This document helps community leaders and planners educate their constituents on how informed decisions and choices can affect the rebuilding process and yield a safer, more sustainable community. This report introduces planners to their roles in post-disaster reconstruction and recovery, and provides guidance on how to plan for post-disaster reconstruction side by side with all other players involved. A key theme throughout this report is to rebuild to create a more disaster-resilient community. The report contains many references to technical resources.

U.S. President's Council on Sustainable Development. 1997. Sustainable Communities Task Force Report. Washington, D.C.: U.S. Government Printing Office. 186 pp.
This report, and its companion volume, Sustainable America: A New Consensus for Prosperity, Opportunity, and a Healthy Environment for the Future, published in 1996, lay out a set of policy recommendations for planning for sustainable communities. One of the recommendations is to "shift the focus of the federal disaster relief system from cure to prevention." The appendix contains case studies of communities that have set forth sustainability principles, profiles of communities in the 50 states, state-led sustainability initiatives and organizations, and a list of resources for sustainable communities.


Additional Reading

Baruch, S. and M. Baruch. 2000. "The Economic Vulnerability of Rural Businesses to Disasters." CUSEC Journal 7(21):8-9.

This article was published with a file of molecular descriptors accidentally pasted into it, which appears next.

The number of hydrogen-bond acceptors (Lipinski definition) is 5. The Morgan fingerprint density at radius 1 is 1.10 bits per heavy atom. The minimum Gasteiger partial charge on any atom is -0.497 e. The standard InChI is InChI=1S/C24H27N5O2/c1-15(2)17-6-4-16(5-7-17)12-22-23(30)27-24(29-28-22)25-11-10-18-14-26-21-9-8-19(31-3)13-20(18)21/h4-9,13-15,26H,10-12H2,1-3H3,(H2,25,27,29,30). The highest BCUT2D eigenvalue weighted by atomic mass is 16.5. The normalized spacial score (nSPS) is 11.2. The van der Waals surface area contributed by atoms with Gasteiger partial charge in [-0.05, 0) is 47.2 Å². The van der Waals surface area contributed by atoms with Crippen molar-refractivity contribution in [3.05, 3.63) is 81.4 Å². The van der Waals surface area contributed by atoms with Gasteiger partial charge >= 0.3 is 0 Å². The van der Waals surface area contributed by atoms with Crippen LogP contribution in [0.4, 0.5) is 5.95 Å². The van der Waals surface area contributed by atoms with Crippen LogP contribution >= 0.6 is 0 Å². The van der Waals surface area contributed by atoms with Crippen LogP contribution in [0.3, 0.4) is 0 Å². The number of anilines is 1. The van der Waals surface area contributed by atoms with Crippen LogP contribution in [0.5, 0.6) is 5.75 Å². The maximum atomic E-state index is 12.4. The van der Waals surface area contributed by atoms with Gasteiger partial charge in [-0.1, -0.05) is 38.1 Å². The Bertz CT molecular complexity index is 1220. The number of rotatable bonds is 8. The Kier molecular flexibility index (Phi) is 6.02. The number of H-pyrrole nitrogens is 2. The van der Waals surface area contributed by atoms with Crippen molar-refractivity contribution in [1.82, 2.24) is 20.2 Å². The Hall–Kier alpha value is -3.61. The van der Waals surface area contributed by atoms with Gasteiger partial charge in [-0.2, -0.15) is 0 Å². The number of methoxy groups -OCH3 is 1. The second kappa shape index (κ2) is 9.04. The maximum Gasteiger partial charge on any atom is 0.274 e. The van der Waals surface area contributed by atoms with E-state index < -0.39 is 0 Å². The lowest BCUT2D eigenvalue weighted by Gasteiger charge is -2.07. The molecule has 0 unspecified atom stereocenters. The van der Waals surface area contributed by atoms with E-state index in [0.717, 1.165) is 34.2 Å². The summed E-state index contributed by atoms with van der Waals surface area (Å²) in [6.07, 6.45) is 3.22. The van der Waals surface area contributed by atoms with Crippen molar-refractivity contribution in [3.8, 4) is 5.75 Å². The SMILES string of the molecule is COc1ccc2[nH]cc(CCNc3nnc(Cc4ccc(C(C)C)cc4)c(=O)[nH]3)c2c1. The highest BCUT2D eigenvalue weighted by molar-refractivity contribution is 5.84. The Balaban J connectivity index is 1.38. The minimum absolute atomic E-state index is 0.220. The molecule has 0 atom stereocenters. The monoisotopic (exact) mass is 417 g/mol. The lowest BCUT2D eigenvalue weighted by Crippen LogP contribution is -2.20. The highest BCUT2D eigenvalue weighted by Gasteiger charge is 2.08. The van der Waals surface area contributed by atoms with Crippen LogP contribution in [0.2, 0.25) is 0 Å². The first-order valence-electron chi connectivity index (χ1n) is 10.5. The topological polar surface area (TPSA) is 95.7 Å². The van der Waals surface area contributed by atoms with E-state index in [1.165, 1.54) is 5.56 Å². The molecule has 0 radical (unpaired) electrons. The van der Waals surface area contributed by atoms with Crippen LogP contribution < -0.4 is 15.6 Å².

Department of Housing and Urban Development. 1998. Building Communities and New Markets for the New Century. Washington, D.C.: U.S. Department of Housing and Urban Development. 78 pp. plus second volume of appendices.

Hanson, Kate and Ursula Lemanski. 1995. "Converting flood 'buyout' areas to public open space: Case studies from Iowa." Pp. 95-100 in From the Mountains to the Sea--Developing Local Capability. Proceedings of the Nineteenth Annual Conference of the Association of State Floodplain Managers. Special Publication 31. Boulder, CO: Natural Hazards Research and Applications Information Center.

Harper, C. 2000. "Design and Construction Can Help Rural Homes Avoid Wind Damage." Rural Voices 5(4):5-7.

Hauer, Andrea. 1996. "The Power of Water in Des Moines, Iowa." Forum for Applied Research and Public Policy 11(3):131-33.

Moran, E.F. 2000. "North Carolina Disaster Recovery: Lessons Learned." Rural Voices 5(4):12-15.

New York Times. 1999. "Suburbia Learns It Has Paved Over the Natural Defenses to Flooding" Wednesday, September 29: B1&B8.

Tibbetts, John. 1998. Open Space Conservation: Investing in Your Community's Economic Health. Cambridge, MA: Lincoln Institute of Land Policy.

Shookner, Malcolm. 1997. Quality of Life Summary Report.Toronto, Ontario, Canada: Social Development Council and Social Planning Network of Ontario. http://www.qli-ont.org/report.html

Watson, B. 1996. A Town Makes History Rising to New Heights. http://www.sustainable.doe.gov/articles/smithsonian/index.shtml and http://www.sustainable.gov/success/Valmeyer.shtml.

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Monday, 30-Apr-2007 18:37:02 MDT